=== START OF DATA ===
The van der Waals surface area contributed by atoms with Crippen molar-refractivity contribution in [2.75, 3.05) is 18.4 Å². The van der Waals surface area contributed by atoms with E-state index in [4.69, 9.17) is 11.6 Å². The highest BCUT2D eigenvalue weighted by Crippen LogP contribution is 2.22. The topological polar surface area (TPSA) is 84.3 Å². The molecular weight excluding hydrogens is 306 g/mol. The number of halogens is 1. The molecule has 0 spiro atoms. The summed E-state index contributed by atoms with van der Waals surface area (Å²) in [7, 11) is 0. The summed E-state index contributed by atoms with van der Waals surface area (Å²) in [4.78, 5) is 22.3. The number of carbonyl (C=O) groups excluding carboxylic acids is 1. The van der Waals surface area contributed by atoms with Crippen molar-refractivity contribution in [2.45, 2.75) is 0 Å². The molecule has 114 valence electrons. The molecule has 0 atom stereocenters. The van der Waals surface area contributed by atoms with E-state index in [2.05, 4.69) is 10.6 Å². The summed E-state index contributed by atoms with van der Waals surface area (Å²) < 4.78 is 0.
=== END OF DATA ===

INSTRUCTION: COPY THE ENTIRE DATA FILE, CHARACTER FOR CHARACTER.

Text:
The van der Waals surface area contributed by atoms with Crippen molar-refractivity contribution in [2.75, 3.05) is 18.4 Å². The van der Waals surface area contributed by atoms with E-state index in [4.69, 9.17) is 11.6 Å². The highest BCUT2D eigenvalue weighted by Crippen LogP contribution is 2.22. The topological polar surface area (TPSA) is 84.3 Å². The molecular weight excluding hydrogens is 306 g/mol. The number of halogens is 1. The molecule has 0 spiro atoms. The summed E-state index contributed by atoms with van der Waals surface area (Å²) in [7, 11) is 0. The summed E-state index contributed by atoms with van der Waals surface area (Å²) in [4.78, 5) is 22.3. The number of carbonyl (C=O) groups excluding carboxylic acids is 1. The van der Waals surface area contributed by atoms with Crippen molar-refractivity contribution in [2.45, 2.75) is 0 Å². The molecule has 114 valence electrons. The molecule has 0 atom stereocenters. The van der Waals surface area contributed by atoms with E-state index in [2.05, 4.69) is 10.6 Å². The summed E-state index contributed by atoms with van der Waals surface area (Å²) < 4.78 is 0.